anilbalan | December 21, 2012 at 2:00 am | Tags: Christmas Re-union, Fires Burn Blue, Kongea, Not Exactly Ghosts, Sir Andrew Caldecott | Categories: Horror, Short Story, Supernatural fiction, Writer | URL:

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Thai Days: Those tigers were legal! Says Plod!

December 20, 2012

Hugh Paxton’s Blog is delighted to hear that Plodprasop thinks his export of 100 tigers to China was legal. The legal system thinks otherwise. But that is what lawyers are for. And prisons.

“I am glad this moment has come because I will prove my innocence before this court,” said Mr Plodprasop.

Plod is accused of sending 100 tigers to China from zoos in Thailand. The Chinese suggested it for breeding and feeding purposes. Plod filled his wallet and the tigers went their way.

Plod was chief of of the Royal Forest Department at the time of the tiger export.

Prosecutors of Plod say the tiger export was made for commercial purposes. Plod’s looking at a malfeasance charge by prosecutors on behalf of the Anti-Corruption Commission.

What’s going to happen to Plod is of little interest to this blog.

What has happened to the tigers?

Charlie’s Brighton Bio-Gasser Blog: Dreaming of Pink Ladies…

December 20, 2012

Hugh Paxton’s Blog is delighted to hear from Charlie Clarke’s Blog. He’s getting greener by the day! He gives us his views on apples and I thank him for it!

An apple a day! But maybe not his apples!

Dear all

A short, penultimate piece for the year on a subject close to my heart…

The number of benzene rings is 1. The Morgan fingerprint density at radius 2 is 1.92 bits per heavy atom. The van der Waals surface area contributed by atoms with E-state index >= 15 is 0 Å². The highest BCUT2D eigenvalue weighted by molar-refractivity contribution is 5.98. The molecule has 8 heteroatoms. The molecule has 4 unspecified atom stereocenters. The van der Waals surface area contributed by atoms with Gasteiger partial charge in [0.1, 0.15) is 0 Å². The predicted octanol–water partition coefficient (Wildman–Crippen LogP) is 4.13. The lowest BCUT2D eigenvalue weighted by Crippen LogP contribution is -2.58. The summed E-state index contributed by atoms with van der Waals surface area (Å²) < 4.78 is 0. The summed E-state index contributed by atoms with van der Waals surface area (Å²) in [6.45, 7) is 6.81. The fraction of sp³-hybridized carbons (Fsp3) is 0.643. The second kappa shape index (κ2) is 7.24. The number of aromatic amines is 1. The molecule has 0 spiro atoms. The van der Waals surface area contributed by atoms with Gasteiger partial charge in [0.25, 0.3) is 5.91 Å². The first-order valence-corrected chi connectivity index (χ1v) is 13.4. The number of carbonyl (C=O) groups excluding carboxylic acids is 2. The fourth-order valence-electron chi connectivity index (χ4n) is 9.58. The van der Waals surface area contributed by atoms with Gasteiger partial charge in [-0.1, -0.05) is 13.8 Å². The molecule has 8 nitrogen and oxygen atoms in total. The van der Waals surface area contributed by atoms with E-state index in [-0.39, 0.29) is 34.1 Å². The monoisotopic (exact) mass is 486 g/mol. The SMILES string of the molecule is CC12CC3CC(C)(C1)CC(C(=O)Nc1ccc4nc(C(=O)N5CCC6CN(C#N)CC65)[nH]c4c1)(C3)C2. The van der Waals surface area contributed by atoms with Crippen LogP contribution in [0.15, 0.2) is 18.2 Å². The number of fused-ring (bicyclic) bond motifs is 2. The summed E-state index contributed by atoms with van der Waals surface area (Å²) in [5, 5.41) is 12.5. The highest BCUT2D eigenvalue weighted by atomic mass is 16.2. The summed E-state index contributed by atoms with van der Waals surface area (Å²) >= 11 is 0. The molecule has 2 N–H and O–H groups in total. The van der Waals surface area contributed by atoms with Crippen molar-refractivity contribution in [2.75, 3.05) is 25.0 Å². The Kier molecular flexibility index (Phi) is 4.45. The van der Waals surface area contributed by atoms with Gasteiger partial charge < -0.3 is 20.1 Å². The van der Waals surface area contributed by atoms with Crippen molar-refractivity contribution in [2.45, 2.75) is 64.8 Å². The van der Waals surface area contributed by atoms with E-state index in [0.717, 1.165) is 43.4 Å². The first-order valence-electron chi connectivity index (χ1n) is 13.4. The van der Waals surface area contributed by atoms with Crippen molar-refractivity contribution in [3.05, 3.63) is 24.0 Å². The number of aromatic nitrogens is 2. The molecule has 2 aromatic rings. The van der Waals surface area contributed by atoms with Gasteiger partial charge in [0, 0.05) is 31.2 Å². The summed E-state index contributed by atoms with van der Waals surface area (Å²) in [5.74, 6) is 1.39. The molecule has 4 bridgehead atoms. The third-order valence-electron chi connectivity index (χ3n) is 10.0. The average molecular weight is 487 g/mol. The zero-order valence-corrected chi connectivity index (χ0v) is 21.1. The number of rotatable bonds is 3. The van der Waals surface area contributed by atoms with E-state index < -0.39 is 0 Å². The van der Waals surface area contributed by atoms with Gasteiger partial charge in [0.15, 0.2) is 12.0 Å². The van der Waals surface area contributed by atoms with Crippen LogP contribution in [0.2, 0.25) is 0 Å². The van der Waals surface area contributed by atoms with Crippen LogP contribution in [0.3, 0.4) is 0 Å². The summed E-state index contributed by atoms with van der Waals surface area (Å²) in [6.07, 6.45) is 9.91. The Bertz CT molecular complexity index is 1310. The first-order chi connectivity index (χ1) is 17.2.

Dreaming of Pink Ladies…

I’m also hoping to post a more festive message later this week. It might be something to perk your spirits as you are faced with the left-over turkey sandwich on the 26th…

In the meantime, enjoy the week ahead!


Charlie Clarke


Brighton, UK

e: charlie.clarke

twitter: @biogasser

Thai Days: Strange Days Indeed – former PM to be charged with the attempted murder of 700 red shirts and physical assault on 800 other rioters

December 20, 2012

Hugh Paxton’s Blog is both a fan of law and order and legitimate civil protest. Both keep societies healthy.

Hugh Paxton’s Blog is not a fan of the Red Shirt dick heads who are currently planning to accuse former Thai premier Abhisit of 700 counts of attempted murder and physical assault against 800 more people.

The Departent of Special Investigation (DSI) is currently handling cases involving injuries to 1,500 people. And 35 deaths.

Hundreds more cases are likely to be brought forward by the DSI.

Abhisit, if you are new to Thai politics, is a moderate sort of fellow. Well educated, soft spoken, graceful in his way and not much like the skinhead reds who want to bring him down.

The Reds have never really behaved politely. Abhisit’s Democrat party spokesman has just been assaulted by reds and has a fractured skull to show for it. He’s in hospital and not having fun.

They bashed his head in and then when the poor fellow fell down, they kicked him. Spat. Then fled.

Abhisit sent in the army during the Burning of Bangkok when he had to. Accusing him of mass murder is lunatic.


Hugh Paxton’s Blog Advisory: Normal Service has been resumed as swiftly as is possible in Thailand.

December 20, 2012

Hugh Paxton’s Blog has been off the air since Monday. A tree fell on some telephone lines next door then a bunch of guys came to fix the telephone lines and they did well. Nobody could say they did not not fix the phone lines destroyed by the falling tree. Sadly their efforts to repair the lines involved them destroying another bunch of telephone lines neatly cutting me off from the internet, email and this blog.

But these things happen. And all is now restored!

A few days without email and internet had me a bit fidgety. My wife’s in Malaysia at the moment and if she can’t stay in touch she’s a bit fidgety, too.

But overall, losing contact with the world (the phone stopped working) wasn’t so very bad.

My daughter couldn’t surf for spy kits on Amazon (the last thing I need is my daughter having a spy kit! God only knows what dark secrets she would uncover and show to my wife!)

And, I note with mixed feelings, there were more hits when I was off the air and wasn’t writing anything!

But it’s good to be back in touch!

Cheers! Hugh in Bangkok!